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Tea Party Winners: Carla Gade's winner is Becky Dempsey, Andrea Boeshaar's winner Caryl Kane, Gina Welborn's winner Jasmine A., Carrie Fancett Pagels' winners book copy -- Lynda Edwards, teacup and saucer -- Wendy Shoults

Wednesday, July 27, 2016

Brick Tea

By Roseanna M. White

It was nearly five years ago that Carrie Pagels made mention of "brick tea." I don't even remember now how it came up, but I believe she'd purchased some from a local plantation home and was offering it to one of us here at CQ as thanks for helping with a project. Now, I had no idea what in the world she was talking about. And so far as I could tell in my search, she's never talked to us about it on the blog. So I decided to resurrect the post I'd done on my own blog 5 years that talked about this fun tea and what I learned about it after this arrived in the mail:


The moment I withdrew this brick from its bag, the scent of tea wafted up to me. My daughter, who runs to the kitchen the moment she senses a package being opened, rushed out just then, saw the brown-paper-wrapped block, and said, "What's that?"

My answer was to hold it out and say, "Smell."

You should have seen her eyes light up with delight and disbelief as she squealed, "Tea?!"

Tea has been a staple of many societies for centuries. But loose leaf tea is hard to transport, so back in the days of the silk road in Asia, the Chinese discovered that if they use forms to press the tea into standard sized bricks, they can transport them with ease, and the tea lasts through the journey.

This became such a standard that tea bricks could be used as currency, and this was the way most tea was transported for hundreds of years, all the way into the 19th century. So the tea tossed into Boston Harbor during the Boston Tea Party? That was bricks.

Naturally, when something is used so long, for so many purposes, there comes to be a rhyme and reason to each part of it.


I don't know if you can read the label on this, but if you do, you'll find its "translation"--what each part of it means.


The front of this particular brick has details that let buyers know that this tea comes from a company managed by more than one person, and is manufactured by Enterprise Company Tea and the Chinese Lee family.


The back of the brick is separated into squares that can be used as currency. One square, for instance, might equal the price of a chicken.

In addition to being brewed, the tea traditionally pressed into bricks can also be eaten. I don't intend to try that, gotta say.

I thought for sure, five years ago, that I would immediately start breaking bits off and using them. But I didn't. Because it was so pretty and interesting, my Brick Tea still occupies a place of honor on my hutch. Occasionally I pick it up and smell it. And tell myself that maybe someday I'll brew myself a cup with some real history.

But mostly, I just love looking at it and knowing what it represents.

~*~

Roseana M. White pens her novels beneath her Betsy Ross flag, with her Jane Austen action figure watching over her. When not writing fiction, she’s homeschooling her two small children, editing and designing, and pretending her house will clean itself. Roseanna is the author of a slew of historical novels and novellas, ranging from biblical fiction to American-set romances to her new British series. Spies and war and mayhem always seem to make their way into her novels…to offset her real life, which is blessedly boring. You can learn more about her and her stories at www.RoseannaMWhite.com.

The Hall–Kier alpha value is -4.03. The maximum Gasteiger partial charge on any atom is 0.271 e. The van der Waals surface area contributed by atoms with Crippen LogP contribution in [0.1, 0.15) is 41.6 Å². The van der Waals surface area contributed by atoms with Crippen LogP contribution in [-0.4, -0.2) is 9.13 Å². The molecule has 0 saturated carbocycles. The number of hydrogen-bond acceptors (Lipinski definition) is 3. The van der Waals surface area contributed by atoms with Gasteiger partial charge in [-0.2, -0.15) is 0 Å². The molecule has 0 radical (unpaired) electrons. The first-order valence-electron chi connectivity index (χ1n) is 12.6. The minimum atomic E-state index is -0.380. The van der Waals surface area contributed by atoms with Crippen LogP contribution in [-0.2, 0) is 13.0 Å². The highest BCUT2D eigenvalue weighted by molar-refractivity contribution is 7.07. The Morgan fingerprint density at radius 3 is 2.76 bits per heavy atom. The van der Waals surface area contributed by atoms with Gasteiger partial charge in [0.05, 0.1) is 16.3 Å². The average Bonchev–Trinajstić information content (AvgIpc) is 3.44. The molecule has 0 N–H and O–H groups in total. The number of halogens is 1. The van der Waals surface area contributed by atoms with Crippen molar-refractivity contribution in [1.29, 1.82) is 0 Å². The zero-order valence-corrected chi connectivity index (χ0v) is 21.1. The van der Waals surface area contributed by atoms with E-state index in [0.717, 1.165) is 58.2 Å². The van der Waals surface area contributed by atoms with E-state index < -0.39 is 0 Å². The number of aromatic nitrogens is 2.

10 comments:

  1. Very interesting Roseanna. The block of tea is rather pretty. Do you know how long it would last if used everyday?

    Guess I thought the tea thrown in the Boston Harbor was loose tea.
    Blessings,Tina

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    1. I'm not sure, having never used any of mine. =)

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  2. Wow, that is so cool! I have never heard of Brick Tea. I am fascinated with this.

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    1. I hadn't either, until I received some! So cool!

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  3. I had never heard of Brick Tea, but this is fascinating (and answers one of my questions: how did they chuck all that loose-leaf tea into Boston Harbor. Answer: they didn't). And the fact it was used as currency? Cool!

    I can assure you tea lasts well. I'm currently drinking Green Tea my father bought me from China in 1992, and it tastes just fine.

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  4. Very interesting and awesome. I'll have to look into it more. Yes, I visualized tea leaves wafting into Boston Harbor! Silly me!
    Thanks for sharing.
    Deb Dulworth
    co-author w/Linda Hanna
    Reflections of a Stranger
    Harbourlight Books


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  5. I'm new on the Colonial Quills blog block, but am so excited to find y'all. Had not planned on replying this soon, but this is too good to keep silent about. Thanks so much for presenting this fantastic fact! Wish I'd known about tea bricks when I was teaching Jr. High American History.
    Linda Rae Rao

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  6. Very interesting. I, too, had visualized loose tea floating in the Boston harbor..lol. One has to wonder if the tea bricks just sank to the bottom...?

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  7. Roseanna, thank you so much for this fascinating post! I would find it hard to use the tea too. It sounds so pretty and unique.

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  8. So cool! On a bad day, it will be time to brew up a pot! And have a wonderful sensory experience! :)

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